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EJIL: The Podcast! Episode 6 – Trumping International Law?

This episode examines the effects of the four years of the Trump Administration on international law. I am joined by Joseph Weiler, Co-Editor in Chief of EJIL and University Professor at New York University School of Law; Neha Jain, Professor of Public International Law at the European University Institute; and Chimene Keitner, who is Alfred and Hanna Fromm Professor of International Law at the University of California Hastings and who served as Counsellor on International Law at the US State Department from 2016 to 2017. In our conversation, we explore the impact of the last four years on the future of multilateralism. To what extent did the Trump Administrations policies affect or change the foundations of the international legal system or help to reshape certain structural features across that system. We discuss the effect of Trump Administration policies on a range of international institutions, including the World Trade Organization and the International Criminal Court. Did those policies simply expose weaknesses in those institutions? How might those weaknesses be remedied, and how…

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China’s Recent Restrictions on Trade and the SPS Agreement

Since June 2020, China turned its eye on trade measures to battle the spread of COVID-19 in its country. It introduced several measures, from extensive testing of containers and content of imported food and agricultural products to complete import bans of specific products (such as pork from Tönnies and poultry products from Tyson Foods Inc.

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Secondary Sanctions: A Weapon out of Control? Part III: Looking beyond the WTO – possible avenues to raise a Judicial Challenge against Secondary Sanctions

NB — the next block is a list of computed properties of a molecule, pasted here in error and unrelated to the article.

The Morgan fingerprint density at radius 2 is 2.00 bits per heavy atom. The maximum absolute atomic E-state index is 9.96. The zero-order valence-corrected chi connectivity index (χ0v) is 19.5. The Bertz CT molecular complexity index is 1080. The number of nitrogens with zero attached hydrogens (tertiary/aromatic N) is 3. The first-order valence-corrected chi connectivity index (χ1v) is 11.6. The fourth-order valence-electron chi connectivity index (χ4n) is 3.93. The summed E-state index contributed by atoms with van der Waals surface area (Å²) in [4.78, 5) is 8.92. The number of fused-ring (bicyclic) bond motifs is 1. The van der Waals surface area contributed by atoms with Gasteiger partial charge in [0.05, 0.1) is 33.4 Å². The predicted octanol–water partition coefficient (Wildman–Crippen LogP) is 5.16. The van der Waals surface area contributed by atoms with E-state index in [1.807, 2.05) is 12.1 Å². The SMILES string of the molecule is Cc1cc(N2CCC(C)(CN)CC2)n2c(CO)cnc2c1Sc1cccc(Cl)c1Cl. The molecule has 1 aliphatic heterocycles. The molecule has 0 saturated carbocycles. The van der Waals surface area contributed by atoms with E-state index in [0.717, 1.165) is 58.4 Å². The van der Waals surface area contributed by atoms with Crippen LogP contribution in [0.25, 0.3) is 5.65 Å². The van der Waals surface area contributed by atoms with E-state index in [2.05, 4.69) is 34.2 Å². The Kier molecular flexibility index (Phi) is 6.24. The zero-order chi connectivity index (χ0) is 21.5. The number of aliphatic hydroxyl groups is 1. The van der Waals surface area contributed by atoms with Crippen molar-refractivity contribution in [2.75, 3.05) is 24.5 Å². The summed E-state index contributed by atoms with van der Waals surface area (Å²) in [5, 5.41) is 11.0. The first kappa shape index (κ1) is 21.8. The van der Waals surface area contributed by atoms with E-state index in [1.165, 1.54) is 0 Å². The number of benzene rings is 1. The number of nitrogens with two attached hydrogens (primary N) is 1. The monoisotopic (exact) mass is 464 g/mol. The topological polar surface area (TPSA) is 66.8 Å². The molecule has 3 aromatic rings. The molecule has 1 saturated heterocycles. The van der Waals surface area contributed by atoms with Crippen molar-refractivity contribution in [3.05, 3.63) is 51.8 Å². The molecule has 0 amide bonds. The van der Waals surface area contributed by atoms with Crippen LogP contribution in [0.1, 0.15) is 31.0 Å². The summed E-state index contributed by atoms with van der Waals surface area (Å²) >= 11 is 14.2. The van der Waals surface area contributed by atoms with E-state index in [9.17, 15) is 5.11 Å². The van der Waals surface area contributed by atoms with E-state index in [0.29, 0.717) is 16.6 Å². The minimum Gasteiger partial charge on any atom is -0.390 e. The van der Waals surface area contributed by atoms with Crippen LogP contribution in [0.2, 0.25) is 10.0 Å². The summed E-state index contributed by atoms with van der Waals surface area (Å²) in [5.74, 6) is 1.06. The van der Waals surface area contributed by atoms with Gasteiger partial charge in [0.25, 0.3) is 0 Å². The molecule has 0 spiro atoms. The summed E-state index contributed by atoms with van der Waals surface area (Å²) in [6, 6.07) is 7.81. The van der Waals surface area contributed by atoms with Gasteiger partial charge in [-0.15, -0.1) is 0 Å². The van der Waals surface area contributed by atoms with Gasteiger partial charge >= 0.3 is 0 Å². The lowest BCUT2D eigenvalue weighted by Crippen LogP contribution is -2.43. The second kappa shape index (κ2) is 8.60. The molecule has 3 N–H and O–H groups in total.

Judicial remedies at the domestic and international level In our two previous posts we examined the legality of secondary sanctions in light of customary law on the exercise of State jurisdiction, on the one end (here), and conventional law, specifically the IMF Articles of Agreement, on the other hand (here). Having established that, depending…

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The second chapter on a national security exception in WTO law: the panel report in Saudi Arabia – Protection of IPR

Introduction For many decades, national security exceptions had been dealt with only in rare instances, under the GATT 1947 regime as well as under the law of the WTO. The scope and design of the national security exception of Art. XXI GATT 1947 which served as a model for Art. XIV bis GATS and Art. 73 TRIPS has…

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Justified Border Closures do not violate the International Health Regulations 2005

Rapidly developing pandemics require governments to use their best endeavours to protect their populations.  International law permits them to do this provided they observe certain conditions, but limits on the reach of the World Health Organization (WHO) International Health Regulations 2005 (IHR) have previously been insufficiently appreciated. In mid-February 2020 The Lancet published a piece by…

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